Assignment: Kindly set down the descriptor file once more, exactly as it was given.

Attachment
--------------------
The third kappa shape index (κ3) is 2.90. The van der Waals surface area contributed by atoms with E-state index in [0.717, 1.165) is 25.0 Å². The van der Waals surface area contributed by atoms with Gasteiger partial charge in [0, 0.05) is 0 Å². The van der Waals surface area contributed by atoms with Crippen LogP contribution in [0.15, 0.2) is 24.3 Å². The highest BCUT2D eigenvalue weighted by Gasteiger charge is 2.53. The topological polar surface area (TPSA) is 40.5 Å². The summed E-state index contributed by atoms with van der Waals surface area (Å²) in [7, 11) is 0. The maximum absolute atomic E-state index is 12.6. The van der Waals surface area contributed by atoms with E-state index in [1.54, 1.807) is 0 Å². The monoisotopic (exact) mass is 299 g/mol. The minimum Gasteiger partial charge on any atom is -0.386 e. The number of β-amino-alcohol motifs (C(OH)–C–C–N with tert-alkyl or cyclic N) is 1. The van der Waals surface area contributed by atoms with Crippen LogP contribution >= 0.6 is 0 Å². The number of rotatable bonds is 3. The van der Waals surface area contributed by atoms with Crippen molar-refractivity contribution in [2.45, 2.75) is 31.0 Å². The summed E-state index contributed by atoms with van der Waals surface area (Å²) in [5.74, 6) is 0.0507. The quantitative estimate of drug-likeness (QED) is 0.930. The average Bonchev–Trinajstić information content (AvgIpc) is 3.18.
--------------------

The third kappa shape index (κ3) is 2.90. The van der Waals surface area contributed by atoms with E-state index in [0.717, 1.165) is 25.0 Å². The van der Waals surface area contributed by atoms with Gasteiger partial charge in [0, 0.05) is 0 Å². The van der Waals surface area contributed by atoms with Crippen LogP contribution in [0.15, 0.2) is 24.3 Å². The highest BCUT2D eigenvalue weighted by Gasteiger charge is 2.53. The topological polar surface area (TPSA) is 40.5 Å². The summed E-state index contributed by atoms with van der Waals surface area (Å²) in [7, 11) is 0. The maximum absolute atomic E-state index is 12.6. The van der Waals surface area contributed by atoms with E-state index in [1.54, 1.807) is 0 Å². The monoisotopic (exact) mass is 299 g/mol. The minimum Gasteiger partial charge on any atom is -0.386 e. The number of β-amino-alcohol motifs (C(OH)–C–C–N with tert-alkyl or cyclic N) is 1. The van der Waals surface area contributed by atoms with Crippen LogP contribution >= 0.6 is 0 Å². The number of rotatable bonds is 3. The van der Waals surface area contributed by atoms with Crippen molar-refractivity contribution in [2.45, 2.75) is 31.0 Å². The summed E-state index contributed by atoms with van der Waals surface area (Å²) in [5.74, 6) is 0.0507. The quantitative estimate of drug-likeness (QED) is 0.930. The average Bonchev–Trinajstić information content (AvgIpc) is 3.18.